In America the concept of terrorism or direct terrorist attacks is new to us. Prior to 9/11 there was just very little of that in our country’s history. Boston had never had a terrorist attack in its history until a few weeks ago. Everybody deals with it in their own way but it obviously had a tremendous impact. I think it will have ripple effects, though it’s not really clear how the artistic community will acknowledge those ripples. Art and dance are about people’s spirits and are an essential part of the identity of Boston. Our goal is not necessarily to interpret the events through art but more about sharing the love of the artform with the community and allowing it to do what it does best, which is transport people to other places; places of beauty and inspiration and curiosity, rather than terror.

How long have you lived in Boston?

I moved there for the job, and I’ve been there four years now. But I grew up in Connecticut which is just one State over. Boston was the major city closest to home so I spent quite a bit of time there growing up.

And how has it evolved in your lifetime?

I think the biggest change from a cultural perspective is that it has always been a fairly conservative community in terms of its tastes and in the last ten years that has changed quite dramatically. Boston Ballet was known mainly for its classical ballets, but under Mikko’s leadership we’ve introduced a significant amount of contemporary dance. Over ten years we’ve really built a strong following that wouldn’t have been possible 20 years ago. In general the city has become more of a transient place. More people are coming here for work, so people are coming from all kinds of communities and backgrounds, with differing tastes and education. It makes for more curiosity with people willing to take chances and try new things, which is good from a cultural perspective, it’s an exciting development.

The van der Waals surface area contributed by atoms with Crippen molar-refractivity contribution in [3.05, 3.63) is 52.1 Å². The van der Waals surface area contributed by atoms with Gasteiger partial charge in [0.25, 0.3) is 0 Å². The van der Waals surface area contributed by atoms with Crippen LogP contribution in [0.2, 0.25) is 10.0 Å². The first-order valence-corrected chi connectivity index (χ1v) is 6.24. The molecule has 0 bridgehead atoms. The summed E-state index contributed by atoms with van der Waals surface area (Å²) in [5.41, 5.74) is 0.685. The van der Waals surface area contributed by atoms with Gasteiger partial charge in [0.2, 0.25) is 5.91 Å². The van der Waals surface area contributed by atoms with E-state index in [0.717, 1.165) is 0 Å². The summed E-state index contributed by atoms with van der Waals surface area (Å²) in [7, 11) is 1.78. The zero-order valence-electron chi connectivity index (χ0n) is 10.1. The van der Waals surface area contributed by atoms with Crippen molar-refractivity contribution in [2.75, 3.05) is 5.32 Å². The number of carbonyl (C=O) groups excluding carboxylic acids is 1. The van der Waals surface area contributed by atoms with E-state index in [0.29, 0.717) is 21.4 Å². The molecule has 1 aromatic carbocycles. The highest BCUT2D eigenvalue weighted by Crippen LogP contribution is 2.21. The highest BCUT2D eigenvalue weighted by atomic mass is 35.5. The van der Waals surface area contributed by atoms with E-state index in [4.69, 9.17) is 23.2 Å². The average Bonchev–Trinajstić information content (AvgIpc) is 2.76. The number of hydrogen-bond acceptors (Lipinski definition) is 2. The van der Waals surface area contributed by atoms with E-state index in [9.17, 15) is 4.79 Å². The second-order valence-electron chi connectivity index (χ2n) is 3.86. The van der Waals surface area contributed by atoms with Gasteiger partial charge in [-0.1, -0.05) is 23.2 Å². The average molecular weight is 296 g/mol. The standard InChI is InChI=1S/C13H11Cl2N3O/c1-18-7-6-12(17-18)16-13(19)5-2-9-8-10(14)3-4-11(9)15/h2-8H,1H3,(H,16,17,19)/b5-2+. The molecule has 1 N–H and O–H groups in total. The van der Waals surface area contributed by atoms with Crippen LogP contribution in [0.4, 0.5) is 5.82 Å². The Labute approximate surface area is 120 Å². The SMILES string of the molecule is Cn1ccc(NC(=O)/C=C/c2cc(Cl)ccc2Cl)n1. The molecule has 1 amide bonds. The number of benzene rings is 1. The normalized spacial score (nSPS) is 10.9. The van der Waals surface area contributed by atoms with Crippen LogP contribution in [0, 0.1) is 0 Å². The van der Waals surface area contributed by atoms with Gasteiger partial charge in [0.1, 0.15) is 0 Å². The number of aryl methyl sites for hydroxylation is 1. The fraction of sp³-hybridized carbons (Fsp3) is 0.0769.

Barack Obama made a moving speech where he said the bombers had “picked the wrong city”

Yes, Boston’s a tough city. The working class community is incredibly proud of their city and are passionate about protecting it. I think that pride and determination really shone through recently. There was an extraordinary collaboration between many parts of the community in the days following the attack – from the police and the fire service to the FBI and the mayor’s office. These are organisations that don’t always work together well, but it’s extraordinary what they accomplished.